Sask.'s mustard farmers suffered in 2021, and now their pain is being felt around the world
Province grows about 80% of Canada's mustard crop
A difficult 2021 for farmers in Western Canada has resulted in a mustard shortage in Europe this year, but there are promising signs that issues will be resolved in the coming months.
"We are expecting things to remain tight for a while when it comes to mustard as a result of last year's harvest." said Sylvain Charlebois, director of Dalhousie University's agri-food analytics lab.
Canada is the world's second-largest producer of mustard seeds, just behind Nepal, and holds 57 per cent of the global export market.
Saskatchewan is a key part of that with the province historically growing about 80 per cent of the nation's mustard crop.
But a shift in planting as well as a drought means the global supply of mustard is smaller than normal.
According to data from the Canadian Grain Commission, last year Alberta and Saskatchewan seeded just over 120,000 hectares (300,000 acres) of mustard in 2021.
That's a drop of about 25 per cent compared with the 10-year average of 160,000 hectares (400,000 acres).
"We were off the mark a little bit," said Rick Mitzel, the executive director of Sask Mustard.
"We'd have probably been OK had we not had the drought last year. So then when you throw a drought on top of it, all of a sudden you've got a pretty major supply issue."
The farmers in Canada's Prairies felt the heat from last year's drought in their bank accounts, Mitzel said.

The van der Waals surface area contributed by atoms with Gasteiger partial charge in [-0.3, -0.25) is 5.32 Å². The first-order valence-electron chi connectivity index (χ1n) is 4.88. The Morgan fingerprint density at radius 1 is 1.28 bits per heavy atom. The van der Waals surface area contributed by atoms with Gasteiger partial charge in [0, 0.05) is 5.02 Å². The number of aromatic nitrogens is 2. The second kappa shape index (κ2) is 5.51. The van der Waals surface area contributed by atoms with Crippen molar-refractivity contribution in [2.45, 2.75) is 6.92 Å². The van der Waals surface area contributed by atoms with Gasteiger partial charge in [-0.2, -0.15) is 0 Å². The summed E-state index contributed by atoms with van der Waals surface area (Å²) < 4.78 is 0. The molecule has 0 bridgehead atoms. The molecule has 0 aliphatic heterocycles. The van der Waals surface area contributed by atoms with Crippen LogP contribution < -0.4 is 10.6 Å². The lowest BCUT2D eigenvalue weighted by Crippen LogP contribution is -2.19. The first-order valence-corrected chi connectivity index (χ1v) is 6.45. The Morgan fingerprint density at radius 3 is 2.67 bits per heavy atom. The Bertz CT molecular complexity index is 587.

He believe the farmers' yields — and therefore their revenues — were cut in half.
However, the lack of mustard is being felt the most in Europe.
People in France consume nearly a kilogram of mustard per person each year, making them the largest consumer in the world.
"It affects a lot of different people, whereas here it's more just a casual use. But over there it's something they do every day," Mitzel said. "[It's] almost a staple part of their diet."
He says people in France and Europe have been feeling the effects of the supply crunch for a while now.
North American consumers may only feel the effects later in the year — if at all — as we consume far less mustard than other parts of the globe, Charlebois said.
"The reality in Canada is that we are a huge exporter of mustard seeds, but we process very little of it. We buy mustard seeds back in a bottle 20 times the price," Charlebois said.
Fortunately, this year's crop in Saskatchewan and Alberta appears to be in much better shape, according to Mitzel.
Once the crop starts to be harvested and then sold to processors, Mizel says, the supply crunch should start to ease.
"The harvest itself is going to start probably in the next four to six weeks, and then the crop will move from the farm to the processors along that line."
With files from CBC's David Bell and The Canadian Press